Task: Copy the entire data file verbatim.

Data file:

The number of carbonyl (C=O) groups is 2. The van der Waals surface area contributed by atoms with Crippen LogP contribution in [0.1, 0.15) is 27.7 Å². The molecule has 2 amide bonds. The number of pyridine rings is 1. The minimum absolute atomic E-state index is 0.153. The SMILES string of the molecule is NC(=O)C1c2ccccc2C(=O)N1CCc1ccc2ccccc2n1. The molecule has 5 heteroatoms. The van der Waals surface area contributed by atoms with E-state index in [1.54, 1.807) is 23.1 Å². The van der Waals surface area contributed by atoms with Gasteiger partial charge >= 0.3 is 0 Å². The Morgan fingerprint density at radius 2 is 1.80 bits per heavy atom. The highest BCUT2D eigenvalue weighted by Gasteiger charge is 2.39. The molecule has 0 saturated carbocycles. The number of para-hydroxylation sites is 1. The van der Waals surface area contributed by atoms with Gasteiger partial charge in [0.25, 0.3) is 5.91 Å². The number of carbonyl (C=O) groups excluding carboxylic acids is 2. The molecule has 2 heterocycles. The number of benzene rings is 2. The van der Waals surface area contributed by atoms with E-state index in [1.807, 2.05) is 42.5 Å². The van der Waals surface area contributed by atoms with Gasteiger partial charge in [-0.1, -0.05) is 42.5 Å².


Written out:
The number of carbonyl (C=O) groups is 2. The van der Waals surface area contributed by atoms with Crippen LogP contribution in [0.1, 0.15) is 27.7 Å². The molecule has 2 amide bonds. The number of pyridine rings is 1. The minimum absolute atomic E-state index is 0.153. The SMILES string of the molecule is NC(=O)C1c2ccccc2C(=O)N1CCc1ccc2ccccc2n1. The molecule has 5 heteroatoms. The van der Waals surface area contributed by atoms with E-state index in [1.54, 1.807) is 23.1 Å². The van der Waals surface area contributed by atoms with Gasteiger partial charge >= 0.3 is 0 Å². The Morgan fingerprint density at radius 2 is 1.80 bits per heavy atom. The highest BCUT2D eigenvalue weighted by Gasteiger charge is 2.39. The molecule has 0 saturated carbocycles. The number of para-hydroxylation sites is 1. The van der Waals surface area contributed by atoms with Gasteiger partial charge in [0.25, 0.3) is 5.91 Å². The number of carbonyl (C=O) groups excluding carboxylic acids is 2. The molecule has 2 heterocycles. The number of benzene rings is 2. The van der Waals surface area contributed by atoms with E-state index in [1.807, 2.05) is 42.5 Å². The van der Waals surface area contributed by atoms with Gasteiger partial charge in [-0.1, -0.05) is 42.5 Å².